Forgive me, my response @ 25 should be addressed to DRT….somebody needs his glasses 🙂

  • Paul Johnston

    Your welcome, Dianne. His blessing be with you on your journey.

  • Diane

    While the liturgy is wonderful, I think for many, there’s a craving and hunger for more. To say the pledge of allegiance and sing the national anthem can be considered participating in democracy (or the ball game), but for many these things alone are not enough. People want to help shape their church communities.

  • I’m thankful to Scot for re-posting my article here, and for all of the great discussion here in the comments.

    I responded to some of your thoughts in my latest post – here: http://knightopia.com/blog/2011/12/29/the-language-of-participatory-church-curation/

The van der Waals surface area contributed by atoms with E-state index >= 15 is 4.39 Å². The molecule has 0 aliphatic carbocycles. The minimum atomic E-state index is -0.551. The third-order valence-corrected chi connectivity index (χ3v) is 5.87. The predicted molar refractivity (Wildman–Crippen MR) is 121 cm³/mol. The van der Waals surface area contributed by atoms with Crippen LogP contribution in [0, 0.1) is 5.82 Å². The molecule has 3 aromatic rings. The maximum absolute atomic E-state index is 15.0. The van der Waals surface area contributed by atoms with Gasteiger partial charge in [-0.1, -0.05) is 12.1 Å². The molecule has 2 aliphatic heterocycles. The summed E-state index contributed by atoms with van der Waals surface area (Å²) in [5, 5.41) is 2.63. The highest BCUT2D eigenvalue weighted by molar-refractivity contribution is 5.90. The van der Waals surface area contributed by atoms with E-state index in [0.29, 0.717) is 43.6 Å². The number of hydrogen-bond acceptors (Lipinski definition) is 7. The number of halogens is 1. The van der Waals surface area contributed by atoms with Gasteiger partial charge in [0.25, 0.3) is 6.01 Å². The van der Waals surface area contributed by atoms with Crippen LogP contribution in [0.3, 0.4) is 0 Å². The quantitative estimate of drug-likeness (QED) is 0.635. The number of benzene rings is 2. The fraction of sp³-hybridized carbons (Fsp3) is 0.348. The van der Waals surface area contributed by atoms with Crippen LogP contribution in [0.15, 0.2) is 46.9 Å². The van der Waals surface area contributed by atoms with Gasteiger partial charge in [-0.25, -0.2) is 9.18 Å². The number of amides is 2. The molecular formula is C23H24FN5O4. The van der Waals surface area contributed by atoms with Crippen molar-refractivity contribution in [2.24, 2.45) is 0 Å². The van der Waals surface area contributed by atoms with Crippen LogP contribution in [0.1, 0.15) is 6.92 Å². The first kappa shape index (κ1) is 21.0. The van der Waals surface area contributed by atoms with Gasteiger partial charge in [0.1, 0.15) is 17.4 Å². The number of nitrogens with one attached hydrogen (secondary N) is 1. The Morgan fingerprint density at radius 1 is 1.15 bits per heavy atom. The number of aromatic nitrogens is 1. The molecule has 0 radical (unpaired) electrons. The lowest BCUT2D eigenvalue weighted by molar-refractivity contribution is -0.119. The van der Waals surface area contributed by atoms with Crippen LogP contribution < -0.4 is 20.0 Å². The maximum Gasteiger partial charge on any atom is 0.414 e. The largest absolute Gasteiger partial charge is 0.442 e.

And for more of my ongoing reflections on participatory church, please check out: http://knightopia.com/blog/tag/participatory/


  • Chip

    And yet . . .

    Participation has been a major focus for the American evangelical church since the Jesus Movement. The greater emphasis on the laity that came out of the charismatic renewal; church sanctuary trends of circular seating arrangements, meant to foster a sense of community and deemphasize the clergy; formerly clerical work now given to the laity (e.g., pastoral care, which now is largely seen to be the job of the laity rather than the employed clergy); the rise and growth of small groups; the recovery of the Eucharist that hit the mainline through the charismatic renewal; the rise and growth of lay-led retreats — all of these, and many more features, have made for much more participatory churches.